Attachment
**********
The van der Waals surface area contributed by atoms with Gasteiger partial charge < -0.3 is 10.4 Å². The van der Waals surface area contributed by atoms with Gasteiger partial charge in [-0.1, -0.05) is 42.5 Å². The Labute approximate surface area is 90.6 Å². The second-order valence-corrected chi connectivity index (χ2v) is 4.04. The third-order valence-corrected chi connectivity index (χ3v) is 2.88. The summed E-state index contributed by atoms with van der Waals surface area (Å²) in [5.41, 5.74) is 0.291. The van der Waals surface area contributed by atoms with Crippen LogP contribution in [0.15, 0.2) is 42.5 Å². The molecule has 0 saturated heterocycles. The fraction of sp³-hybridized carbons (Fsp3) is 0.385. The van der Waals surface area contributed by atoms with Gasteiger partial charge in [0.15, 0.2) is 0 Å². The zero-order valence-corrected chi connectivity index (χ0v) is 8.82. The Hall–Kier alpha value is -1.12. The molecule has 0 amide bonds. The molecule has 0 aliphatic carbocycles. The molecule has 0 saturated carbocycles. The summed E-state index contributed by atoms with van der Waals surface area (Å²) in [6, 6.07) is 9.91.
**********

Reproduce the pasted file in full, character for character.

The van der Waals surface area contributed by atoms with Gasteiger partial charge < -0.3 is 10.4 Å². The van der Waals surface area contributed by atoms with Gasteiger partial charge in [-0.1, -0.05) is 42.5 Å². The Labute approximate surface area is 90.6 Å². The second-order valence-corrected chi connectivity index (χ2v) is 4.04. The third-order valence-corrected chi connectivity index (χ3v) is 2.88. The summed E-state index contributed by atoms with van der Waals surface area (Å²) in [5.41, 5.74) is 0.291. The van der Waals surface area contributed by atoms with Crippen LogP contribution in [0.15, 0.2) is 42.5 Å². The molecule has 0 saturated heterocycles. The fraction of sp³-hybridized carbons (Fsp3) is 0.385. The van der Waals surface area contributed by atoms with Gasteiger partial charge in [0.15, 0.2) is 0 Å². The zero-order valence-corrected chi connectivity index (χ0v) is 8.82. The Hall–Kier alpha value is -1.12. The molecule has 0 amide bonds. The molecule has 0 aliphatic carbocycles. The molecule has 0 saturated carbocycles. The summed E-state index contributed by atoms with van der Waals surface area (Å²) in [6, 6.07) is 9.91.